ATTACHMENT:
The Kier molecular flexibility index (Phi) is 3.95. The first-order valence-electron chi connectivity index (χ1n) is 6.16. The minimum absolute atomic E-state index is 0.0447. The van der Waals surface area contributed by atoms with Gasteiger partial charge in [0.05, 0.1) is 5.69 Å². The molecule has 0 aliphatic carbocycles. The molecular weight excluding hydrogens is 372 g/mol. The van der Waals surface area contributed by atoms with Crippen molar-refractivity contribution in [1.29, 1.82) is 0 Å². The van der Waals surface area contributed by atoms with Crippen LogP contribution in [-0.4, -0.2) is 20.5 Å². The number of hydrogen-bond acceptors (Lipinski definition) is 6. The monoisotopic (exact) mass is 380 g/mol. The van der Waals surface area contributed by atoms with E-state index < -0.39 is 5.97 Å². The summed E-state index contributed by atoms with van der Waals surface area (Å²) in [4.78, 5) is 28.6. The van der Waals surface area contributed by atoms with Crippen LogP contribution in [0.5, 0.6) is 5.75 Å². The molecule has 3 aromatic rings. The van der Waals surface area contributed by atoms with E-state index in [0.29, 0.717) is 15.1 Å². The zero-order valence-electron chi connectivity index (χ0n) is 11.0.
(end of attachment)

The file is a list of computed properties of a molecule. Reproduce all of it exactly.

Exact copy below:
The Kier molecular flexibility index (Phi) is 3.95. The first-order valence-electron chi connectivity index (χ1n) is 6.16. The minimum absolute atomic E-state index is 0.0447. The van der Waals surface area contributed by atoms with Gasteiger partial charge in [0.05, 0.1) is 5.69 Å². The molecule has 0 aliphatic carbocycles. The molecular weight excluding hydrogens is 372 g/mol. The van der Waals surface area contributed by atoms with Crippen molar-refractivity contribution in [1.29, 1.82) is 0 Å². The van der Waals surface area contributed by atoms with Crippen LogP contribution in [-0.4, -0.2) is 20.5 Å². The number of hydrogen-bond acceptors (Lipinski definition) is 6. The monoisotopic (exact) mass is 380 g/mol. The van der Waals surface area contributed by atoms with E-state index < -0.39 is 5.97 Å². The summed E-state index contributed by atoms with van der Waals surface area (Å²) in [4.78, 5) is 28.6. The van der Waals surface area contributed by atoms with Crippen LogP contribution in [0.5, 0.6) is 5.75 Å². The molecule has 3 aromatic rings. The van der Waals surface area contributed by atoms with E-state index in [0.29, 0.717) is 15.1 Å². The zero-order valence-electron chi connectivity index (χ0n) is 11.0.